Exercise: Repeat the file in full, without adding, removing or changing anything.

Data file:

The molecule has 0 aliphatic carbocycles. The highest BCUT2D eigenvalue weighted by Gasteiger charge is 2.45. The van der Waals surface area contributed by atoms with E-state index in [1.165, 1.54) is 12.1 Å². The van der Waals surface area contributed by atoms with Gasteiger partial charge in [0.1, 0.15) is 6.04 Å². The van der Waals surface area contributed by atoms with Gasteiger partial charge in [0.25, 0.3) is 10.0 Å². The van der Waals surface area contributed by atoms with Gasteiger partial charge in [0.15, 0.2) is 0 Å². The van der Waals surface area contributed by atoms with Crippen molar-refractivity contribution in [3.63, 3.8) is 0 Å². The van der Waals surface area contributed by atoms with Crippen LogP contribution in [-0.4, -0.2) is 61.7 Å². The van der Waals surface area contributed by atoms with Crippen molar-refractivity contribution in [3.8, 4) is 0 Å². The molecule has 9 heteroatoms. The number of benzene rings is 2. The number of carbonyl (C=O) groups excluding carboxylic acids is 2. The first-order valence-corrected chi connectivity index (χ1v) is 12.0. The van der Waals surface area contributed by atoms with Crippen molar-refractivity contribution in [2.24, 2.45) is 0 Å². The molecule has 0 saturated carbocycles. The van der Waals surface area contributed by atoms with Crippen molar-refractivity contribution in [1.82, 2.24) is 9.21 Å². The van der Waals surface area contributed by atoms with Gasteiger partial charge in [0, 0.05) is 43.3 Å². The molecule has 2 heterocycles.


The molecule has 0 aliphatic carbocycles. The highest BCUT2D eigenvalue weighted by Gasteiger charge is 2.45. The van der Waals surface area contributed by atoms with E-state index in [1.165, 1.54) is 12.1 Å². The van der Waals surface area contributed by atoms with Gasteiger partial charge in [0.1, 0.15) is 6.04 Å². The van der Waals surface area contributed by atoms with Gasteiger partial charge in [0.25, 0.3) is 10.0 Å². The van der Waals surface area contributed by atoms with Gasteiger partial charge in [0.15, 0.2) is 0 Å². The van der Waals surface area contributed by atoms with Crippen molar-refractivity contribution in [3.63, 3.8) is 0 Å². The van der Waals surface area contributed by atoms with Crippen LogP contribution in [-0.4, -0.2) is 61.7 Å². The van der Waals surface area contributed by atoms with Crippen molar-refractivity contribution in [3.8, 4) is 0 Å². The molecule has 9 heteroatoms. The number of benzene rings is 2. The number of carbonyl (C=O) groups excluding carboxylic acids is 2. The first-order valence-corrected chi connectivity index (χ1v) is 12.0. The van der Waals surface area contributed by atoms with Crippen molar-refractivity contribution in [2.24, 2.45) is 0 Å². The molecule has 0 saturated carbocycles. The van der Waals surface area contributed by atoms with Crippen molar-refractivity contribution in [1.82, 2.24) is 9.21 Å². The van der Waals surface area contributed by atoms with Gasteiger partial charge in [0, 0.05) is 43.3 Å². The molecule has 2 heterocycles.